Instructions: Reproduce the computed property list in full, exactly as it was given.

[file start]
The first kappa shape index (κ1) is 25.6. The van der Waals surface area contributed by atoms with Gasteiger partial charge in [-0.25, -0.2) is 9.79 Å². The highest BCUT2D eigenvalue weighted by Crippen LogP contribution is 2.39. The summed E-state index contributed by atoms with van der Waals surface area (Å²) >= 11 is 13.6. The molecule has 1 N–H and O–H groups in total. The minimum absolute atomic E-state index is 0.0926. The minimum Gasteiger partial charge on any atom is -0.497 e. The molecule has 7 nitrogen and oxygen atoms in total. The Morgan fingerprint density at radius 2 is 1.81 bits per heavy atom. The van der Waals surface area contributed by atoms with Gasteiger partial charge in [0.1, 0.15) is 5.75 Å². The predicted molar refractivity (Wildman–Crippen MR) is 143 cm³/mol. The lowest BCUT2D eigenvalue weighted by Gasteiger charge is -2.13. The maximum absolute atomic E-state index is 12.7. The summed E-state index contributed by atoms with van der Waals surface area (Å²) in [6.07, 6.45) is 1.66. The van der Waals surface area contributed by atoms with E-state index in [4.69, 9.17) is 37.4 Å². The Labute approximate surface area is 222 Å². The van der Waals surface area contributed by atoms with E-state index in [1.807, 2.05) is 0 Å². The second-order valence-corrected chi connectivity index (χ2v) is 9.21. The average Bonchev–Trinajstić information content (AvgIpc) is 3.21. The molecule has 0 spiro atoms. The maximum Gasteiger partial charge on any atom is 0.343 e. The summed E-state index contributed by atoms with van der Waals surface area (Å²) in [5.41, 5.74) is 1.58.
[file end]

The first kappa shape index (κ1) is 25.6. The van der Waals surface area contributed by atoms with Gasteiger partial charge in [-0.25, -0.2) is 9.79 Å². The highest BCUT2D eigenvalue weighted by Crippen LogP contribution is 2.39. The summed E-state index contributed by atoms with van der Waals surface area (Å²) >= 11 is 13.6. The molecule has 1 N–H and O–H groups in total. The minimum absolute atomic E-state index is 0.0926. The minimum Gasteiger partial charge on any atom is -0.497 e. The molecule has 7 nitrogen and oxygen atoms in total. The Morgan fingerprint density at radius 2 is 1.81 bits per heavy atom. The van der Waals surface area contributed by atoms with Gasteiger partial charge in [0.1, 0.15) is 5.75 Å². The predicted molar refractivity (Wildman–Crippen MR) is 143 cm³/mol. The lowest BCUT2D eigenvalue weighted by Gasteiger charge is -2.13. The maximum absolute atomic E-state index is 12.7. The summed E-state index contributed by atoms with van der Waals surface area (Å²) in [6.07, 6.45) is 1.66. The van der Waals surface area contributed by atoms with E-state index in [4.69, 9.17) is 37.4 Å². The Labute approximate surface area is 222 Å². The van der Waals surface area contributed by atoms with E-state index in [1.807, 2.05) is 0 Å². The second-order valence-corrected chi connectivity index (χ2v) is 9.21. The average Bonchev–Trinajstić information content (AvgIpc) is 3.21. The molecule has 0 spiro atoms. The maximum Gasteiger partial charge on any atom is 0.343 e. The summed E-state index contributed by atoms with van der Waals surface area (Å²) in [5.41, 5.74) is 1.58.